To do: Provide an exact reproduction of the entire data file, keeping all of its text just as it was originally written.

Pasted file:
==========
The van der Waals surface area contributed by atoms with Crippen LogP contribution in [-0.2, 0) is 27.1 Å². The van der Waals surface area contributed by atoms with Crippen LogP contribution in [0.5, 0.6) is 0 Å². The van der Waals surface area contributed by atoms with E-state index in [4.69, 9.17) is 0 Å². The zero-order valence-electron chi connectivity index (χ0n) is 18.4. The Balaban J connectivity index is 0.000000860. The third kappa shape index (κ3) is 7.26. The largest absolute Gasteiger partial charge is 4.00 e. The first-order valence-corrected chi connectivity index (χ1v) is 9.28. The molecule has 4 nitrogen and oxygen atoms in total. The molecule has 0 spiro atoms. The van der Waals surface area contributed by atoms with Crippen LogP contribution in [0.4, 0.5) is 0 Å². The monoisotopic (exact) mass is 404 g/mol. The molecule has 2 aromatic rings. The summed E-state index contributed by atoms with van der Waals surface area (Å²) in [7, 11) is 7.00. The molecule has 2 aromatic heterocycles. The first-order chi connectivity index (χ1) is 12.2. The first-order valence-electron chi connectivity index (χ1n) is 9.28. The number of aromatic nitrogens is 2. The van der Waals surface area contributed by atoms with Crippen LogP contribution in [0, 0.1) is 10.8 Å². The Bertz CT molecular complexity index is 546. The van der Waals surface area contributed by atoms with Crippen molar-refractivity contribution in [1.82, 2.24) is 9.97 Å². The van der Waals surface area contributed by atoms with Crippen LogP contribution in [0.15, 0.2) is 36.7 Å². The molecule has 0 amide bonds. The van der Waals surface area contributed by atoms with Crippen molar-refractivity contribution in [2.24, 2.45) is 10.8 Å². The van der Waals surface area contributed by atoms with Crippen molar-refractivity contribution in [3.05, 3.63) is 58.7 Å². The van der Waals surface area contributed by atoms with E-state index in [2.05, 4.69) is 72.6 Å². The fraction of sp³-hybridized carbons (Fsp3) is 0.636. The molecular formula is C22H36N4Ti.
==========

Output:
The van der Waals surface area contributed by atoms with Crippen LogP contribution in [-0.2, 0) is 27.1 Å². The van der Waals surface area contributed by atoms with Crippen LogP contribution in [0.5, 0.6) is 0 Å². The van der Waals surface area contributed by atoms with E-state index in [4.69, 9.17) is 0 Å². The zero-order valence-electron chi connectivity index (χ0n) is 18.4. The Balaban J connectivity index is 0.000000860. The third kappa shape index (κ3) is 7.26. The largest absolute Gasteiger partial charge is 4.00 e. The first-order valence-corrected chi connectivity index (χ1v) is 9.28. The molecule has 4 nitrogen and oxygen atoms in total. The molecule has 0 spiro atoms. The van der Waals surface area contributed by atoms with Crippen LogP contribution in [0.4, 0.5) is 0 Å². The monoisotopic (exact) mass is 404 g/mol. The molecule has 2 aromatic rings. The summed E-state index contributed by atoms with van der Waals surface area (Å²) in [7, 11) is 7.00. The molecule has 2 aromatic heterocycles. The first-order chi connectivity index (χ1) is 12.2. The first-order valence-electron chi connectivity index (χ1n) is 9.28. The number of aromatic nitrogens is 2. The van der Waals surface area contributed by atoms with Crippen LogP contribution in [0, 0.1) is 10.8 Å². The Bertz CT molecular complexity index is 546. The van der Waals surface area contributed by atoms with Crippen molar-refractivity contribution in [1.82, 2.24) is 9.97 Å². The van der Waals surface area contributed by atoms with Crippen LogP contribution in [0.15, 0.2) is 36.7 Å². The molecule has 0 amide bonds. The van der Waals surface area contributed by atoms with Crippen molar-refractivity contribution in [2.24, 2.45) is 10.8 Å². The van der Waals surface area contributed by atoms with Crippen molar-refractivity contribution in [3.05, 3.63) is 58.7 Å². The van der Waals surface area contributed by atoms with E-state index in [2.05, 4.69) is 72.6 Å². The fraction of sp³-hybridized carbons (Fsp3) is 0.636. The molecular formula is C22H36N4Ti.